Victory: the Son in Jesus is no longer in conflict with the Father in him. They’ve become an integrated soul, one in desire and purpose.

10 And now I say unto you, who shall declare his generation? Behold, I say unto you, that when his soul has been made an offering for sin he shall see his seed. And now what say ye? And who shall be his seed?

Back to Jesus as Father. When each of my kids have prepared for baptism, we’ve done a FHE lesson called “My Three Dads.” Heavenly Father is the literal father of our spirit bodies. Our biological fathers are literal fathers of our physical bodies. But these physical bodies are doomed to die, and so are these spirit bodies. Jesus is the father of spiritual bodies redeemed and reborn, and of physical bodies resurrected. When we make the covenant of baptism, Jesus becomes the father of our souls. We become his sons and daughters.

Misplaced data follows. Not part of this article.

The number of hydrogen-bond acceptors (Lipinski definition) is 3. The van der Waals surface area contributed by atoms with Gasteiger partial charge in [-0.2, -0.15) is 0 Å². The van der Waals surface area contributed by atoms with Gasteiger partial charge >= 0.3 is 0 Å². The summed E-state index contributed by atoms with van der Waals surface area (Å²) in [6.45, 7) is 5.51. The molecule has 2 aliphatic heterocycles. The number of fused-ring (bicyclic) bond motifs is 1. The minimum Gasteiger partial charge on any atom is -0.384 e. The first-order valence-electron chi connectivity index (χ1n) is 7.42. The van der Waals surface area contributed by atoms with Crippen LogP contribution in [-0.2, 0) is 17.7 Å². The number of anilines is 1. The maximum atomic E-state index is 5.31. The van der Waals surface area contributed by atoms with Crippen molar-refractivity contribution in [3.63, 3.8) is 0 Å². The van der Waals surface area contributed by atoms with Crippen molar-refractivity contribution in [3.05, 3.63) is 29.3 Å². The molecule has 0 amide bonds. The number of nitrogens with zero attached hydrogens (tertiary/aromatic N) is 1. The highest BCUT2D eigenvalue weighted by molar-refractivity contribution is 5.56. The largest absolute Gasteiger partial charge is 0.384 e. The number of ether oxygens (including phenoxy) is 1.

Surprisingly, this comes as news to many in the class.

I believe “he shall see his seed” refers at least in part to the real-time spiritual connection between Jesus and his people when he is making his offering. He literally feels each of our pains, sorrows, and burdens. I imagine he saw us as he suffered for us. Also, the Saturday after the crucifixion, during Jesus’s advent into the spirit world, we know he saw in person many of his seed.